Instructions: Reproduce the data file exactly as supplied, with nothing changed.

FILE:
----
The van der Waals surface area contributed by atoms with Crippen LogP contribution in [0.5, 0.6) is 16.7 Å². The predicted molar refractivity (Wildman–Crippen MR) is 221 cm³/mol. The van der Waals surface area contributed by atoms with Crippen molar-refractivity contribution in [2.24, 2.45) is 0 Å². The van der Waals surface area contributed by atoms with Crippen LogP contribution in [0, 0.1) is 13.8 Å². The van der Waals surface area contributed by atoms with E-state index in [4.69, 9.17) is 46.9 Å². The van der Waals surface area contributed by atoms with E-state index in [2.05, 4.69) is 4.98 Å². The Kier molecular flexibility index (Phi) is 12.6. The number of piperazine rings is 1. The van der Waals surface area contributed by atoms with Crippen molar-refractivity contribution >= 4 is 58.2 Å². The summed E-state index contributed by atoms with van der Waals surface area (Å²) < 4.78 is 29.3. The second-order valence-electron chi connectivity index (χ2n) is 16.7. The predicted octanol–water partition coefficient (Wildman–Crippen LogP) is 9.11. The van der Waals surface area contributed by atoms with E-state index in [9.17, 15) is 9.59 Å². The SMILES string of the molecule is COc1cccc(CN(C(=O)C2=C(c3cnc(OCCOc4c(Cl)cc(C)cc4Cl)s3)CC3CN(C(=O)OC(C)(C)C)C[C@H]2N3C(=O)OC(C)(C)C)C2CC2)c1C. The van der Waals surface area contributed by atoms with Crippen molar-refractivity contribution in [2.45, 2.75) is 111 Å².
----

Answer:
The van der Waals surface area contributed by atoms with Crippen LogP contribution in [0.5, 0.6) is 16.7 Å². The predicted molar refractivity (Wildman–Crippen MR) is 221 cm³/mol. The van der Waals surface area contributed by atoms with Crippen molar-refractivity contribution in [2.24, 2.45) is 0 Å². The van der Waals surface area contributed by atoms with Crippen LogP contribution in [0, 0.1) is 13.8 Å². The van der Waals surface area contributed by atoms with E-state index in [4.69, 9.17) is 46.9 Å². The van der Waals surface area contributed by atoms with E-state index in [2.05, 4.69) is 4.98 Å². The Kier molecular flexibility index (Phi) is 12.6. The number of piperazine rings is 1. The van der Waals surface area contributed by atoms with Crippen molar-refractivity contribution >= 4 is 58.2 Å². The summed E-state index contributed by atoms with van der Waals surface area (Å²) < 4.78 is 29.3. The second-order valence-electron chi connectivity index (χ2n) is 16.7. The predicted octanol–water partition coefficient (Wildman–Crippen LogP) is 9.11. The van der Waals surface area contributed by atoms with E-state index in [9.17, 15) is 9.59 Å². The SMILES string of the molecule is COc1cccc(CN(C(=O)C2=C(c3cnc(OCCOc4c(Cl)cc(C)cc4Cl)s3)CC3CN(C(=O)OC(C)(C)C)C[C@H]2N3C(=O)OC(C)(C)C)C2CC2)c1C. The van der Waals surface area contributed by atoms with Crippen molar-refractivity contribution in [2.45, 2.75) is 111 Å².